Cabal Bankers On The Run

HONG KONG (Reuters) – Swiss private bank Edmond de Rothschild <RLD.S> is closing its Hong Kong operations, according to three people familiar with the matter, more than two decades after it opened shop in the former British territory and as costs in the wealth management industry bite.

The Geneva-based bank and money manager, which had 167 billion Swiss francs ($165 billion) of assets under management at end-June 2016, has already surrendered its China operating license and will run its Japan and Korea operations through its Swiss head office.

“This is part of a return to Europe strategy due to rising cost pressures,” said one of the people familiar with the matter who declined to be named.

The bank confirmed the closure of its Hong Kong operations in an emailed statement and said it will continue to selectively exploit growth opportunities in Asia through partnerships such as with SMBC Nikko Securities and Samsung Asset Management.

“It also reflects a wider strategy to offer its international clients best of class asset management and private banking expertise from the European market,” the bank said.

Two of the people said the Hong Kong operation would close by the end of December with its asset management arm, which opened in Hong Kong in 2007, also shutting shop.

Private banks in Asia are feeling the heat from aggressive tax amnesty programs in Indonesia and India aimed at bringing offshore wealth home and fear regulators may impose big fines on banks who breach the rules.

Tough market conditions and the need for scale in an increasingly competitive Asian market are forcing some market players to exit the industry.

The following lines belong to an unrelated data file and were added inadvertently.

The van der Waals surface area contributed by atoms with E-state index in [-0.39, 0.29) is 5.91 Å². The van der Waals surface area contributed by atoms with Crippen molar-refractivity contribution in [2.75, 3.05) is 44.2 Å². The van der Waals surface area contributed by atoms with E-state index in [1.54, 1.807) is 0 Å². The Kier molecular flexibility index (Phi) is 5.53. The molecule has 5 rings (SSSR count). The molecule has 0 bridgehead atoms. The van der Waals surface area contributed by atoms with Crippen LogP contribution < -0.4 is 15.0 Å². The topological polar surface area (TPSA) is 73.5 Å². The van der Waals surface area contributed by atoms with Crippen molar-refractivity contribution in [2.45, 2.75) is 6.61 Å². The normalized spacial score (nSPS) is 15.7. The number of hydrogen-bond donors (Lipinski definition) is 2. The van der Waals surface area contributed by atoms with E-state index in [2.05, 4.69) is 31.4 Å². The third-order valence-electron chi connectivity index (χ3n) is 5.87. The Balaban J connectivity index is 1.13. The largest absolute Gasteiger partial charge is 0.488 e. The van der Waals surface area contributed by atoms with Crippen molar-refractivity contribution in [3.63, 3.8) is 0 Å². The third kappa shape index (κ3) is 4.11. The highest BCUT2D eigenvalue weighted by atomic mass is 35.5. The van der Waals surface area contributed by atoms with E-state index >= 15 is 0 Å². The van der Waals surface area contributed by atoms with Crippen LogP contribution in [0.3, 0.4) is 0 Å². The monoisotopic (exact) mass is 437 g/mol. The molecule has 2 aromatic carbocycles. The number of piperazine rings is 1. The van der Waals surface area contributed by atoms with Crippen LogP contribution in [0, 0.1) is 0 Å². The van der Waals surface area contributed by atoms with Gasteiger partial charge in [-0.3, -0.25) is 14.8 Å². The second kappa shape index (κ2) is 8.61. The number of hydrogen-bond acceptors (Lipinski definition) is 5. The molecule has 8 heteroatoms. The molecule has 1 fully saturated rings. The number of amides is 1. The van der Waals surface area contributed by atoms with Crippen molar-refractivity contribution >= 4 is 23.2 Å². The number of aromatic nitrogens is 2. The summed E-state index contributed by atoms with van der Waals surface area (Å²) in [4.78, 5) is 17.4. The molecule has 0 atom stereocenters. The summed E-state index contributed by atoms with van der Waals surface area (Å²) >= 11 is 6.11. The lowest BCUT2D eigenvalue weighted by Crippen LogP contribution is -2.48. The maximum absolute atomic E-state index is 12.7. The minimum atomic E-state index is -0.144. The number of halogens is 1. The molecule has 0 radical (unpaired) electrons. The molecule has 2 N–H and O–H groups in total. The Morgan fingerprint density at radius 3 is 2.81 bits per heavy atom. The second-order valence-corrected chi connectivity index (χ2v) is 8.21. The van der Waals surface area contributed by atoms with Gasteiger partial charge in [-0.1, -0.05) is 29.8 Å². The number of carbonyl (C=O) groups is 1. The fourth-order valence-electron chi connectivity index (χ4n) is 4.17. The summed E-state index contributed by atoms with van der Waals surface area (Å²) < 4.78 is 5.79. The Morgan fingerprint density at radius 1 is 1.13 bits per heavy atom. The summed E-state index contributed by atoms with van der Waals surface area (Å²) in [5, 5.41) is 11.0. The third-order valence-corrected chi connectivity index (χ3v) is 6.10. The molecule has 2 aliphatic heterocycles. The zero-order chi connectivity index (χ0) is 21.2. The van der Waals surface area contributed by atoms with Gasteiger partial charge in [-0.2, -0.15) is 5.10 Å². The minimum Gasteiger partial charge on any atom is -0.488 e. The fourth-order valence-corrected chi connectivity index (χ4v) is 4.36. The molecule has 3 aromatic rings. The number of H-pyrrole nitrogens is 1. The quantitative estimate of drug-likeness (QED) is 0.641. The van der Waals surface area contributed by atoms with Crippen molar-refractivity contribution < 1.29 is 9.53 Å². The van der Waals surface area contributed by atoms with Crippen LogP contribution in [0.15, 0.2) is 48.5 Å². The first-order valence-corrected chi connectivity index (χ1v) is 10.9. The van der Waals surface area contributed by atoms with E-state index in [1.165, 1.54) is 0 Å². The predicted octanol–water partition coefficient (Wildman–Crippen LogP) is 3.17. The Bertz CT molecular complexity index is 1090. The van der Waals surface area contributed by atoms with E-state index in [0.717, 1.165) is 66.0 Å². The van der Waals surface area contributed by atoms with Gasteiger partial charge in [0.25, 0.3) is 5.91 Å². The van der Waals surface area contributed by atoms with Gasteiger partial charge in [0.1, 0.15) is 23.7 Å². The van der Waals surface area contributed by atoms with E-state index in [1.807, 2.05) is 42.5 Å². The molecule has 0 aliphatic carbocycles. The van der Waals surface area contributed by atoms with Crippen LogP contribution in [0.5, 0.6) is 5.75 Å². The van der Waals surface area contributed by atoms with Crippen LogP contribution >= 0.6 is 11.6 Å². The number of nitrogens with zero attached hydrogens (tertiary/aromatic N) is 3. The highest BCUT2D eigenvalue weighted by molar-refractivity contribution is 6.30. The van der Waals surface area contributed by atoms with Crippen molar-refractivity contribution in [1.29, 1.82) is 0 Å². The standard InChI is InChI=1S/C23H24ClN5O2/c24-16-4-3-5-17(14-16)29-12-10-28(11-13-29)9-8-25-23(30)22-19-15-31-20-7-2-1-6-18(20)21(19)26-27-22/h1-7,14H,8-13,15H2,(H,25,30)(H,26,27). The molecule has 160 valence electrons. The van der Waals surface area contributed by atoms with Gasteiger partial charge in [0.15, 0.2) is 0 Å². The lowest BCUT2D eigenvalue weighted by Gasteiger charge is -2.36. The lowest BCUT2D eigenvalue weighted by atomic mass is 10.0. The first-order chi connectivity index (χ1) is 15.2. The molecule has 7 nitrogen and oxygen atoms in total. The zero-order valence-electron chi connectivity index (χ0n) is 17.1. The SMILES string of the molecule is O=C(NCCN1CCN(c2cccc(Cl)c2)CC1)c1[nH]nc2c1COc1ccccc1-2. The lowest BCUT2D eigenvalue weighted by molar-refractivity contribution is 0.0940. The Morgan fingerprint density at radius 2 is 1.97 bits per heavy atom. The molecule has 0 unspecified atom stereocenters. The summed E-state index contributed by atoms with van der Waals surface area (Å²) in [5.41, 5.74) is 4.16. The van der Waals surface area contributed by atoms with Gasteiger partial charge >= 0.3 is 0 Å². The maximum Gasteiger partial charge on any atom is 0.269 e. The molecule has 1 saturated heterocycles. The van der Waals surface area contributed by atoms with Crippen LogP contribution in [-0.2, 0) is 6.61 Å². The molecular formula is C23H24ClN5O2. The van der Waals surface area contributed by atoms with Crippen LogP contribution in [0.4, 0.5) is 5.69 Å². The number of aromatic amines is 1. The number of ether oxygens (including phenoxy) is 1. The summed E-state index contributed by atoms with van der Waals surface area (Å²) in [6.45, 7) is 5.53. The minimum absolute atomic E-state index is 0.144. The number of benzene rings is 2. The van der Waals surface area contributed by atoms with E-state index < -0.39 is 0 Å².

Assets under management at the top twenty private banks operating in Asia declined 4 percent to $1.5 trillion in 2015, according to a survey published by Asian Private Banker. Market watchers expect 2016 to also be tough with revenues down across business segments.

In particular, western banks, battered after the global financial crisis, have faced growing competition from emerging Asian institutions, which have grown their balance sheets and wealth management operations significantly.

Keith Pogson, a senior partner at accounting firm Ernst & Young in Hong Kong, expects an industry shakedown to continue as Asian names such as Singapore-based DBS Group Holdings <DBSM.SI> and Oversea-Chinese Banking Corp <OCBC.SI> grow.U-TURN

The 63-year-old Edmond de Rothschild opened in Hong Kong in 1992 and was among the first of a wave of boutique private banks seeking to capture the business of a rapidly growing class of affluent Asians. The private bank’s eponymous founder was a Swiss born member of the Rothschild family of industrialists.

The firm embarked on an aggressive expansion plan bringing in six senior bankers in April 2014 to expand its offering to corporate banking and trust planning.

It appointed Jing Zhang Brogle as the new Hong Kong CEO last August, bringing her in from Swiss bank Vontobel where she looked after greater China operations.

It is unclear how many staff will be affected as part of this withdrawal. At end 2015, the group employed 1,771 employees globally with 766 staff in Switzerland and the rest abroad, according to its annual financial statements.

Net income at the group declined 11 percent to 56 million Swiss francs at end-2015 from a year earlier, according to its annual report.

China’s banking regulator approved a request by the company to close down its Shanghai representative office in May this year. It was among the first to get a Qualified Foreign Institutional Investor quota in 2006.